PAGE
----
Return to Ascension by Simon Atack.
On the 30th April 1982, flying from Wideawake airfield on Ascension island, Flt. Lt. Martin Withers and his crew, flying RAF Vulcan (XM607) launched the first Black Buck bombing operation of the Falklands War. There and back the non-stop flight covered 7,500 miles, lasting 15 hours 45 minutes - at the time, the longest combat flight in history. The Vulcan was refuelled by Victor tankers five times on the outward journey and once on the return journey.
|Item Code : DHM2644||Return to Ascension by Simon Atack. - This Edition|| Buy 1 Get 1 Half Price!|
|PRINT|| Signed limited edition of 150 prints. || Paper size 28 inches x 20 inches (71cm x 51cm)|| Withers, Martin|
+ Artist : Simon Atack
Signature(s) value alone : £35
|£10 Off!||Now : £105.00|
|Signatures on this item|
|*The value given for each signature has been calculated by us based on the historical significance and rarity of the signature. Values of many pilot signatures have risen in recent years and will likely continue to rise as they become more and more rare.|
Squadron Leader Martin Withers, DFC
*Signature Value : £35
|Joined the RAF in 1968. In 1971, he was posted to 44 Sqn at RAF Waddington as a Vulcan co-pilot, remaining there on 50 Sqn as a captain until 1976. After 3 years as a Jet Provost QFI at RAF Linton-on-Ouse, he returned to RAF Scampton as a QFI on the Vulcan Operational Conversion Unit. When the OCU closed, he moved again to RAF Waddington as Pilot Leader and Squadron QFI on 101 Sqn. The following year, during the Falklands War, he and his crew were selected to fly 2 of the 5 Black Buck missions. Martin Withers was the captain on XM607, the first Vulcan to bomb in anger during the Falklands War. On 1 May 1982, just one month after the Argentine invasion, Withers and his crew completed Black Buck One, the longest distance bombing mission in history until that time, and one of the most significant, attacking Port Stanley airfield during an 8,000 mile, 16 hour flight from their base at Ascension Island. for which he was awarded the DFC, with the other crewmembers being Mentioned in Dispatches. With the final demise of the Vulcan squadrons, he returned to No1 FTS at RAF Linton-on-Ouse, where he served as squadron commander and Deputy Chief Instructor, until leaving the RAF in 1991, having flown over 5500 hours (2000 on Vulcans). Since then he has accumulated a further 9500 hours on a variety of airliners, and is now flying the Boeing 767.|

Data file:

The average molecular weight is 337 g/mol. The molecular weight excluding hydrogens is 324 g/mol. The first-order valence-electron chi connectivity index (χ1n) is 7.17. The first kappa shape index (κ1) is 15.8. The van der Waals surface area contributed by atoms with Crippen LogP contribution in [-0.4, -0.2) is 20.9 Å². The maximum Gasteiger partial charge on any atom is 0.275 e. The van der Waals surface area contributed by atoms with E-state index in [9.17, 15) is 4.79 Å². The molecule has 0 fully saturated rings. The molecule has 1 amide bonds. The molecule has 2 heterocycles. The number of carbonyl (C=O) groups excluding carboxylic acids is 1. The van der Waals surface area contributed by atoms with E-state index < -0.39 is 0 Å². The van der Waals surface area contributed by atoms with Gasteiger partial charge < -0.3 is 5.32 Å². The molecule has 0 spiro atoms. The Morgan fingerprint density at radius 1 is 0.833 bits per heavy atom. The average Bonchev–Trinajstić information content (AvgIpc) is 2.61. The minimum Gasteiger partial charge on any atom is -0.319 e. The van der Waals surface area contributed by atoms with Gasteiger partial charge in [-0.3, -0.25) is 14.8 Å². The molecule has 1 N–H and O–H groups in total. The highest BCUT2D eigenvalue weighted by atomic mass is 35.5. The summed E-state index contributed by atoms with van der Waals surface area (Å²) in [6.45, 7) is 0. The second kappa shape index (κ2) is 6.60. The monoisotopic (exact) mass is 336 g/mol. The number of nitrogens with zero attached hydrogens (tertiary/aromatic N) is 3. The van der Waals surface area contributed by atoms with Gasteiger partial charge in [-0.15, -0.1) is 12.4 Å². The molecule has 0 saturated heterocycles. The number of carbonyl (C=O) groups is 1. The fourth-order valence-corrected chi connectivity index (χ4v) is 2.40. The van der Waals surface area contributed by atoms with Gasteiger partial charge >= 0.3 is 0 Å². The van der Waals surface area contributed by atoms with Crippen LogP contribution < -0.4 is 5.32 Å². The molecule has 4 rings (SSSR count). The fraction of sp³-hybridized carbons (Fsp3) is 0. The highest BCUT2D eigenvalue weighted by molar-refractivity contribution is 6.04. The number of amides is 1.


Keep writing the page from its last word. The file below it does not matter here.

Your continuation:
|The Aircraft :|
|Vulcan||The Avro Vulcan was the worlds first delta winged heavy bomber. the first prototype flew on the 30th August 1952 and the first production Vulcan flew in February 1955. The first Avro Vulcan's arrived for service with the Royal Air Force with 230 operational Conversion Unit (OCU) at RAF Finningley in May 1956. with the first squadron to receive the Vulcan in July 1957 was 83 squadron. In April 1968 Bomber Command merged into the Newly created Strike Command with eight Squadrons being equipped with Vulcan's. A terrain Hugging variant was introduced (the Vulcan SR2) in 1973, to all squadrons except no. 27 squadron (Flying Elephants) which was a Maritime reconnaissance Sqd. The Last Major role for the Avro Bomber was the bombing of Argentinean Airfields in the Falkland Islands During The Falklands Conflict The Avro Vulcan high Altitude Bomber with a crew of five. Top Speed 650 mph with a ceiling of 60,000 feet. maximum range of 5750 miles (with in flight refuelling). with a conventional bomb load of 21 x 1000 lb bombs|